PayPal Credential Stuffing Attack Affects Thousands

  • By Steven
  • Jan 20, 2023

PayPal Data Breach

Credential stuffing occurs when one hack, usually a surprisingly small one, offers a hacker the ability to steal someone’s login credentials for one site, profile, or account and attempts to use it to gain access to other accounts in the same person’s name. According to Auth0, 65% of people use the same password across multiple – or sometimes all – of their accounts. Imagine using the same password for your Spotify account, Walmart account, bank account, and student loans. One of these is incredibly likely to get hacked, and it would be easy for a hacker to take that password and use it for numerous accounts. 

How Did the Attack Occur?

Between December 6th and 8th, 2022, a hacker was able to access 35,000 individuals’ PayPal accounts using stolen credentials. An investigation was launched on the 20th of the same month and discovered the data breach and its magnitude. A review immediately began to ensure that it would take all possible precautions and to see what information may have been accessed. PayPal found that the hacker had acquired very sensitive information.

What Information Was Viewed or Stolen?

PayPal accounts usually contain social security numbers, addresses, names, birthdays, and tax identification numbers, so it’s safe to assume that these details were accessed in the beach. This can have detrimental effects on the victims, and, unfortunately, there isn’t a lot to do after the data is stolen besides monitoring your information. Luckily, PayPal is offering two years of free credit monitoring with Equifax.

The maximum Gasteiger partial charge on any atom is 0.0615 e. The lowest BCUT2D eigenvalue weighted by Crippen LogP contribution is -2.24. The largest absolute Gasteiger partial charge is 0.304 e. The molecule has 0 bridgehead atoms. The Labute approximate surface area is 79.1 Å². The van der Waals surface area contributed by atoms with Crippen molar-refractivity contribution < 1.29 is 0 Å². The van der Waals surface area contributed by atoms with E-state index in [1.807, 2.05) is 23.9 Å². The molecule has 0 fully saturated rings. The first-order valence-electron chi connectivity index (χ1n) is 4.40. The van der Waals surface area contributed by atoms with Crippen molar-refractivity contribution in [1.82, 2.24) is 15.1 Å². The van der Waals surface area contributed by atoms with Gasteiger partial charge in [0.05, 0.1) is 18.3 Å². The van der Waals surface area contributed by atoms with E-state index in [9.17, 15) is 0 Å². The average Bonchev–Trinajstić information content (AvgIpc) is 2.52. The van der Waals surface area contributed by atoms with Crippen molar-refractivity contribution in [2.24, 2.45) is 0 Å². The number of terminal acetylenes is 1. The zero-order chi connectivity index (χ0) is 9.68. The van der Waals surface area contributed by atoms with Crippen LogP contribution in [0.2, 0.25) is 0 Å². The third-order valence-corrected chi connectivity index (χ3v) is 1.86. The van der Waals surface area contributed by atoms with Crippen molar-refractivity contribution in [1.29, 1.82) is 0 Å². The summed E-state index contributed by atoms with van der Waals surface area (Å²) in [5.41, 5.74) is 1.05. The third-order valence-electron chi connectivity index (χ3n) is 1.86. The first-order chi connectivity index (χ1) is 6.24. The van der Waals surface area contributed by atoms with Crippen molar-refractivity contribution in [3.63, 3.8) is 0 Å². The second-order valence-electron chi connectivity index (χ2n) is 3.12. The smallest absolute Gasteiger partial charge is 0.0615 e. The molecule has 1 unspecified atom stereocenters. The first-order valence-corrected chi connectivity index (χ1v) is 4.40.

How Did PayPal Admit to the Breach?

PayPal admitted to the breach by sending notifications to every affected individual. This couldn’t have been an easy task, as tens of thousands of individuals around the world were affected. This is a relatively small-scale breach in comparison to many of the breaches we write about; the largest breach in history was on Yahoo! and it affected 1.5 billion people. However, that does not make it any less important, especially considering how much information is contained in a PayPal account.

What Will Become of the Stolen Information?

If you’re one of our more avid readers, thank you! But more importantly, you may remember our articles on The North Face and Norton credential stuffing attacks. The first thing the hackers will most likely do is use your credentials for other accounts. That’s why every breach notification for a credential stuffing attack will tell you to change the password on any account with the same or a similar password.

What Should Affected Parties Do in the Aftermath of the Breach?

After any credential stuffing attack, the first thing to do is to change your password; make it harder and, if possible, weirder. Add uppercase and lowercase letters, numbers, symbols, or all of the above. Try taking a line from your favorite song and changing some of the letters to numbers, hashtags, or other symbols. This will make it easier for you to remember your password but will make it much, much harder for hackers to breach your accounts.

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